Yet, for the first hearers of Luke’s gospel, which was written near the end of the first century, that great temple, that mammoth, indestructible house of God had already been reduced to only a memory. You see, in the year 70, almost 40 years after Christ, 20 years before Luke wrote his gospel account, Rome crushed a revolt attempt and destroyed the city of Jerusalem, including the great, indestructible temple. One historian who recorded the destruction of the temple wrote “Many who were emaciated from starvation, when they beheld the temple on fire, gathered strength once more for lamentations and wailing.” They had joined their voices to the cry, “It’s the end of the world has we know it.”
And so, looking back on those times, the evangelist Luke writes the words of Jesus as saying, “As for these things that you see, the days will come when not one stone will be left upon another.” And of course, Jesus was right.
But, what Jesus was trying to say was not – look - here is a sign of the end times, but rather, look even as impressive as this Temple is, don’t trust in it. It is only a building, a human device. For Luke’s audience looking back to the year 70, and for Jesus’ audience looking ahead, the message was clear: don’t trust in human contrivance. Don’t trust that any human device will last forever, because if you do, you will be disappointed. All things will eventually fall away, even those things most precious to you-- be it a temple or a church, an institution or a culture, a nation or an idea. Even, Jesus warns…family and friends. On the road of faith, even family: parents and brothers and sisters, relatives and friends may fall away. Ultimately, Jesus seems to warn you can’t put all of your trust in the things of this world. Ultimately Jesus prepares us; you will experience the end of the world, as you know it.
So what then, is to be done? Well, for Jesus’ audience looking around at that mammoth and beautiful Temple and hearing from Jesus that it would be destroyed, and for Luke’s audience looking at the pile of rubble that used to be the Temple, and for us this day looking back on history and around at a world today that seems to change faster than an R.E.M. song, Jesus has a good news word. Jesus has a word in response to our cry. Yes, all human things will finally be thrown down, he seems to be saying, but in the midst of change and chaos and persecution, do not be terrified, because the good news is God will remain forever and YOU will remain forever God’s!!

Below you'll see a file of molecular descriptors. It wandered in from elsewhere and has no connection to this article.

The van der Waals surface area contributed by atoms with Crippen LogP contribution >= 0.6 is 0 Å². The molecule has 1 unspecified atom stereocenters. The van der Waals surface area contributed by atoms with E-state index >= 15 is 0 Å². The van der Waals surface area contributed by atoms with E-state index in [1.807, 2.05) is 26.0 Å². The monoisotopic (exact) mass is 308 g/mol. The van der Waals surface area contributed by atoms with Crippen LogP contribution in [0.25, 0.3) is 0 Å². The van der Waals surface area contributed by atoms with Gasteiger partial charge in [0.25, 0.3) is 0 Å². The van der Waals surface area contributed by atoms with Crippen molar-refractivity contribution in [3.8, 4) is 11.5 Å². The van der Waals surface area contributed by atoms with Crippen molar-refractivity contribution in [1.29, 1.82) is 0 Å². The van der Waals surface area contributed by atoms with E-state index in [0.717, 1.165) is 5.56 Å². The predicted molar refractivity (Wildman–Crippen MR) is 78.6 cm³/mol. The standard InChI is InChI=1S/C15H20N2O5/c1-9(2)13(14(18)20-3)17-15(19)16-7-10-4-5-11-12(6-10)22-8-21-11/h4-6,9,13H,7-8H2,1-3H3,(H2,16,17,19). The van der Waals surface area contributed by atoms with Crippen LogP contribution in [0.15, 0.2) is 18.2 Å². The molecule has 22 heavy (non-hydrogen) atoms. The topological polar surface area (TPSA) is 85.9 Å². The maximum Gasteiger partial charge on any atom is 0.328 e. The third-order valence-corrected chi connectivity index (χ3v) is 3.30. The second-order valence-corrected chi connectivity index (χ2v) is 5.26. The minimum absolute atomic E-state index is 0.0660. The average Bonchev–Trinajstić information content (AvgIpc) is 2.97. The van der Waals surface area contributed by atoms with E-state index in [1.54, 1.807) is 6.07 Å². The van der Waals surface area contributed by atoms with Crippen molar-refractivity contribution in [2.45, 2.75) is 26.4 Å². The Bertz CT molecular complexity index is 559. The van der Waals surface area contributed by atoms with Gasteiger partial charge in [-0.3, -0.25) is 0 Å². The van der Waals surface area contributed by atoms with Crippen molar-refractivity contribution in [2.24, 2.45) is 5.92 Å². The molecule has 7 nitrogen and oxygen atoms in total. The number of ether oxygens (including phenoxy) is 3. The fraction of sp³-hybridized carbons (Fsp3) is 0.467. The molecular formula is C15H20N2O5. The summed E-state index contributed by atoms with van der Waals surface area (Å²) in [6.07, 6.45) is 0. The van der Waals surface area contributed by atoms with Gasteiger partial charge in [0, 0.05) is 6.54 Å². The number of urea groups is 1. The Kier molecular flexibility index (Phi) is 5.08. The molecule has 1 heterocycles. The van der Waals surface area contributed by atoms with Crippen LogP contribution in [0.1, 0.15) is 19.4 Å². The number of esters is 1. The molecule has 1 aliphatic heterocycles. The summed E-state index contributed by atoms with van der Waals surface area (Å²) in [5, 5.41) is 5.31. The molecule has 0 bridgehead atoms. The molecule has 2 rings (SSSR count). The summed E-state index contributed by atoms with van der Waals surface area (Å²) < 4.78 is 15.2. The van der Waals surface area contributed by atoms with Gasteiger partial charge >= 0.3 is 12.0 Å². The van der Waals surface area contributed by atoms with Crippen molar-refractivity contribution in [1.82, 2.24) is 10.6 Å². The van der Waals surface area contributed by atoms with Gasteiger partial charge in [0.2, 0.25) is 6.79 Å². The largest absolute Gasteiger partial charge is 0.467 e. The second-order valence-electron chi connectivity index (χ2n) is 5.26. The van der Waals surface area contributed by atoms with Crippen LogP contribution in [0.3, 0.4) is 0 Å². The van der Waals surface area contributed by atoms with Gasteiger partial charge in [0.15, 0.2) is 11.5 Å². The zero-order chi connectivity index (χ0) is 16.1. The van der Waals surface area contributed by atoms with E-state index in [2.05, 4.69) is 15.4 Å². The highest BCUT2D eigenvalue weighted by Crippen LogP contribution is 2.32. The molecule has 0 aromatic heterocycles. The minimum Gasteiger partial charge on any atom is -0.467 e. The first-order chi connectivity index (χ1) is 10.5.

God will remain forever and YOU will remain forever God’s!!
The good news is even in our chaotic, rapidly changing world God is still God, and this God promises that he will hold you forever. In the midst of rapid change and inevitability of the next end-of-the-world prediction this is where we are to place our trust. Our salvation lies always in good hands, God’s hands. And where there is such confidence, we are given the endurance by which we gain our souls, Jesus says. Such endurance requires active patience in the face of calamity, not a naïve “And I Feel Fine,” not a self-centered “eat drink and be merry,” rather a patient, active, faithful endurance. Given God’s word and wisdom we endure. And given God’s word and wisdom we testify, we tell God’s story and point to the cross even, or most especially in the midst of suffering. This, I believe is the only way we can face the uncertain future, not terrified, not paralyzed or depressed by fear, not with a self-centered disregard of our call to discipleship. Rather we face an uncertain future faithfully enduring, living, loving, forgiving and serving. We face an uncertain future trusting that we are in good hands, trusting that God will remain forever and WE will remain forever God’s!! And to that, just maybe we can say, and I feel fine.
In Jesus’ name. Amen